conduit capacity

Discussion in 'Electrical and Wiring' started by farmkid, Nov 11, 2016.

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  1. Nov 11, 2016 #1

    farmkid

    farmkid

    farmkid

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    I'm adding another outbuilding to my yard and need to run some wire out to it. I would like to run a 40 amp circuit to it, which would require three #8 wires. To run this out to the building requires a ~100 foot buried conduit.

    I already have a buried 1/2" PVC conduit with #12 wires in it that goes to a chicken coop right next to the new building and I could save a lot of work by using that conduit. So, my plan would be to cut into that conduit near the new building, run it into the new building and pull the new wires through it. Conduit capacity charts say that 1/2" PVC can handle a maximum of three #8 wires. My question is how tight will that be? Will I be able to pull the new wires through that conduit? FYI, there are two elbows along the way and a total of about 90-100 feet of conduit.

    My other options are (1) digging a new trench and replacing the 1/2" conduit with something larger, which will require digging through tree roots and going under two sprinkler lines, or (2) downsizing to #10 wire and reducing the circuit to 30 amps instead of 40. I suppose I could try the #8 wire and then downsize if I can't pull it through, but I would rather find out it won't work before spending $100 on the wire.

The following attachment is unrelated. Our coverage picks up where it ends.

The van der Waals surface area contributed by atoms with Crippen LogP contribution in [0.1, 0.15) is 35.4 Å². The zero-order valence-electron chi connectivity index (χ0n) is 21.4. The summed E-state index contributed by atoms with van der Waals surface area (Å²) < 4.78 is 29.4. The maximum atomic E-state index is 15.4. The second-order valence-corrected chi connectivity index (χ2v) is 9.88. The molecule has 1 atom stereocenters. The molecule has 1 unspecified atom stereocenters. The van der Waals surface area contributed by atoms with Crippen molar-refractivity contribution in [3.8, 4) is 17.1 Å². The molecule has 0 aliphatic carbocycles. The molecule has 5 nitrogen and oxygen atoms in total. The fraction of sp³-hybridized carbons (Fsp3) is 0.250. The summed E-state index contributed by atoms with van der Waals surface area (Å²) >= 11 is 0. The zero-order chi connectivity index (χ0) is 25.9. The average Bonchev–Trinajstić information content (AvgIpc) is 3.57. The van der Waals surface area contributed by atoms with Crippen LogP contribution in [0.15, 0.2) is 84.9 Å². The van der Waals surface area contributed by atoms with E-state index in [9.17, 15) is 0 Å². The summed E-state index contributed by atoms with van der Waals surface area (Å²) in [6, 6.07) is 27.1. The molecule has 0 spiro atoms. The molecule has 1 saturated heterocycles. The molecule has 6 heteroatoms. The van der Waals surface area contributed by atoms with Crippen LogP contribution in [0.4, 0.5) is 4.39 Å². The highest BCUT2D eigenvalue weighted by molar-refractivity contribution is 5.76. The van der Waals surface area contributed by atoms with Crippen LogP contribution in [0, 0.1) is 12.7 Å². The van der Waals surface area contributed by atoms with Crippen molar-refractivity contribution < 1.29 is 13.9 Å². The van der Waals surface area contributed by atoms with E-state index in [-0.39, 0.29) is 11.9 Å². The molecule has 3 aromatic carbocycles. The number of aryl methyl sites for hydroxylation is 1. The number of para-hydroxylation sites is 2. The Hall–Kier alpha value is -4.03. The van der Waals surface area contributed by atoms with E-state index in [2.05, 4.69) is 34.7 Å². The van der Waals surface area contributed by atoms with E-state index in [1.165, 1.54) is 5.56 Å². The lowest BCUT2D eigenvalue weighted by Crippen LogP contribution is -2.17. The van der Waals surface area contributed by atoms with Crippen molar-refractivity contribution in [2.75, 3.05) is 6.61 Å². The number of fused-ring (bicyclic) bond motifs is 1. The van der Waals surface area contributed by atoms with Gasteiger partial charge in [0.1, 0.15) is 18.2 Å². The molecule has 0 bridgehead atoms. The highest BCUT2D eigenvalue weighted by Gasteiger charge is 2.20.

2. Nov 11, 2016 #2

    afjes_2016

    afjes_2016

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    First off if you are running a 40amp circuit I would assume it will be to a sub panel. In this case you will need 4 wires not 3. Two hots, one neutral and a ground wire. Then at the sub panel a ground rod since the building is detached. You are right at the threshold of voltage drop with the length. So you may want to consider up-sizing the conductors.
     
  3. Nov 11, 2016 #3

    Snoonyb

    Snoonyb

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    As well as running the chicken coop off of the new sub panel.
     
  4. Nov 11, 2016 #4

    kok328

    kok328

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    Some say 'overkill' I say 'forward thinking', ALWAYS run larger than what you need for future needs.
    Needless to say, tear it all out and run a minimum of 1" conduit.
     
  5. Nov 11, 2016 #5

    nealtw

    nealtw

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    If only the last guy had over killed just the size of the conduit.
     
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